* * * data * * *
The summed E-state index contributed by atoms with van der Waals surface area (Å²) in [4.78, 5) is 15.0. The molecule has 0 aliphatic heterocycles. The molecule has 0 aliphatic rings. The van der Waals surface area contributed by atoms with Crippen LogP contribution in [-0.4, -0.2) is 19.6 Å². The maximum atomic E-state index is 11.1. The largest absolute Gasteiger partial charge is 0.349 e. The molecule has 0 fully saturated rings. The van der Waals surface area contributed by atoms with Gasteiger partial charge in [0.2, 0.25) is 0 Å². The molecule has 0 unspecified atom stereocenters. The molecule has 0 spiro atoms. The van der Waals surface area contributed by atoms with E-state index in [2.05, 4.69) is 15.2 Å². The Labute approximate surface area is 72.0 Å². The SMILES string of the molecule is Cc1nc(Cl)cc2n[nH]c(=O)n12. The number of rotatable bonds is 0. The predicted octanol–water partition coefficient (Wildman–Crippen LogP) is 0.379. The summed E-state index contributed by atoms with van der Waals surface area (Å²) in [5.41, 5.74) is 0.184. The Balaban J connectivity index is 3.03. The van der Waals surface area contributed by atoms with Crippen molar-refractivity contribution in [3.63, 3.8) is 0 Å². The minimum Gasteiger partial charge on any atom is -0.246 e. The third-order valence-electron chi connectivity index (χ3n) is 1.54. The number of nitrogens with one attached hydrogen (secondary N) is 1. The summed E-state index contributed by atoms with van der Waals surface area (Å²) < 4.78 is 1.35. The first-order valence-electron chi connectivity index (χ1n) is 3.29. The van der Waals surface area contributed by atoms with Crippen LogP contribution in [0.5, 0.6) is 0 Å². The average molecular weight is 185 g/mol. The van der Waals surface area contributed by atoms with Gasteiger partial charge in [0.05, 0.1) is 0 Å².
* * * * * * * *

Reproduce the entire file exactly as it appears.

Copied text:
The summed E-state index contributed by atoms with van der Waals surface area (Å²) in [4.78, 5) is 15.0. The molecule has 0 aliphatic heterocycles. The molecule has 0 aliphatic rings. The van der Waals surface area contributed by atoms with Crippen LogP contribution in [-0.4, -0.2) is 19.6 Å². The maximum atomic E-state index is 11.1. The largest absolute Gasteiger partial charge is 0.349 e. The molecule has 0 fully saturated rings. The van der Waals surface area contributed by atoms with Gasteiger partial charge in [0.2, 0.25) is 0 Å². The molecule has 0 unspecified atom stereocenters. The molecule has 0 spiro atoms. The van der Waals surface area contributed by atoms with E-state index in [2.05, 4.69) is 15.2 Å². The Labute approximate surface area is 72.0 Å². The SMILES string of the molecule is Cc1nc(Cl)cc2n[nH]c(=O)n12. The number of rotatable bonds is 0. The predicted octanol–water partition coefficient (Wildman–Crippen LogP) is 0.379. The summed E-state index contributed by atoms with van der Waals surface area (Å²) in [5.41, 5.74) is 0.184. The Balaban J connectivity index is 3.03. The van der Waals surface area contributed by atoms with Crippen molar-refractivity contribution in [3.63, 3.8) is 0 Å². The minimum Gasteiger partial charge on any atom is -0.246 e. The third-order valence-electron chi connectivity index (χ3n) is 1.54. The number of nitrogens with one attached hydrogen (secondary N) is 1. The summed E-state index contributed by atoms with van der Waals surface area (Å²) < 4.78 is 1.35. The first-order valence-electron chi connectivity index (χ1n) is 3.29. The van der Waals surface area contributed by atoms with Crippen LogP contribution in [0.5, 0.6) is 0 Å². The average molecular weight is 185 g/mol. The van der Waals surface area contributed by atoms with Gasteiger partial charge in [0.05, 0.1) is 0 Å².